The country's fastest teenage girl in history is an Atlanta high schooler

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Patrick Smith/Getty Images for IAAF
Candace Hill celebrates winning the Girls 200 Meters Final on day five of the IAAF World Youth Championships, Cali 2015 on July 19, 2015, at the Pascual Guerrero Olympic Stadium in Cali, Colombia.

The country's fastest teenage girl in history is an Atlanta high schooler

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Patrick Smith/Getty Images for IAAF
Candace Hill celebrates winning the Girls 200 Meters Final on day five of the IAAF World Youth Championships, Cali 2015 on July 19, 2015, at the Pascual Guerrero Olympic Stadium in Cali, Colombia.

Candace Hill is a 16-year-old metro Atlanta high school junior with a 4.6 grade-point average. She's also the fastest teenage girl ever clocked in the U.S.

"Hill’s ascendance from the youth sprinting scene in Georgia to the national and now international arena has taken place over a matter of months, as she emerged from an ordinary high school track team with little specialized training," the New York Times' Lindsay Crouse reports.

"She lost her first race in high school, to an upperclassman, and won every one since."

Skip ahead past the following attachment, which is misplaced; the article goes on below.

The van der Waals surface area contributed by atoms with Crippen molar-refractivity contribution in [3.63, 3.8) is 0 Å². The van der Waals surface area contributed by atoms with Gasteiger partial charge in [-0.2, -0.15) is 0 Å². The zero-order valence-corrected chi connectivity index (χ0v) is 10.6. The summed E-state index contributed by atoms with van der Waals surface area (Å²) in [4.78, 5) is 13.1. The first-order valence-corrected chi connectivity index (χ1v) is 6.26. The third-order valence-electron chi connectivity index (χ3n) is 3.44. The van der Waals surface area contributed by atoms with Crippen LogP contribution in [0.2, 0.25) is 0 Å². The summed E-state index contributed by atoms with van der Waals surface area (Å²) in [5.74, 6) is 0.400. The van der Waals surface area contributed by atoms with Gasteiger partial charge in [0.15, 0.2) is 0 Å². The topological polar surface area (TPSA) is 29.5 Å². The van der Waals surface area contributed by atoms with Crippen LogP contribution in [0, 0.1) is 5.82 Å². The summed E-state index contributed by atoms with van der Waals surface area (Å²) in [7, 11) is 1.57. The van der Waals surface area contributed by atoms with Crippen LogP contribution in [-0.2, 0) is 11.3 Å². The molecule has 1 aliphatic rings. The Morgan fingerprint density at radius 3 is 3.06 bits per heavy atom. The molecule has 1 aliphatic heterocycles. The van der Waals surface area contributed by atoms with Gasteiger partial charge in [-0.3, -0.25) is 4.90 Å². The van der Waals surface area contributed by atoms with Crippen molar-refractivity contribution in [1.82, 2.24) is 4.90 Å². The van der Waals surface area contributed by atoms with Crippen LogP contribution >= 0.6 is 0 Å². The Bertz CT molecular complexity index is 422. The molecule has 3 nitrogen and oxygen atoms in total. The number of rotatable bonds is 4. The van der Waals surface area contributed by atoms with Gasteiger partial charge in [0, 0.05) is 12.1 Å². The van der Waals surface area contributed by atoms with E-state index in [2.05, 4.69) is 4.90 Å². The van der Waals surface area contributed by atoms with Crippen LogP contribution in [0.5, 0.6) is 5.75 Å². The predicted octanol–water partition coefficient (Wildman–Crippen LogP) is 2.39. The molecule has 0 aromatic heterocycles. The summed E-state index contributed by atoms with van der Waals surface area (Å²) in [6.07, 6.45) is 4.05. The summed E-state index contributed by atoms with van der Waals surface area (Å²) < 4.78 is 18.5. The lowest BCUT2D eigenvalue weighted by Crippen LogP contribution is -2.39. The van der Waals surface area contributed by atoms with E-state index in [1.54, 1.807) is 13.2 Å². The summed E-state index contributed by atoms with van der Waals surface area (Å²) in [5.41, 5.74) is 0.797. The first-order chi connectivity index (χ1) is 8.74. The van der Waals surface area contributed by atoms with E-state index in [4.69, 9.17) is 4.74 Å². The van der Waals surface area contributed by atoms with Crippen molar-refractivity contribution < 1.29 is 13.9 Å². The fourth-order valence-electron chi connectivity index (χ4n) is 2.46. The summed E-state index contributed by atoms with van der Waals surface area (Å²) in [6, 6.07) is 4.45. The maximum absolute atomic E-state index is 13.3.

Next up: the international racing circuit, plus a 10-year contract with Asics which will cover tuitition at any college where Hill is admitted.

And, of course, there are the 2016 Olympics.

Crouse writes, "Hill is the youngest track athlete to qualify for the U.S. trials in both the 100 and 200 meters, and has logged the eighth fastest time by an American woman in the 100 meters this year."

“There’s something magical about breaking 11 in the 100, especially so young, and that’s when she emerged,” Hill’s agent, Mark Wetmore, told the Times. “It didn’t seem worth it for her to compete at the college level anymore because even as a sophomore she had already transcended that field. Suddenly she is in almost every conversation about the future of the event.”

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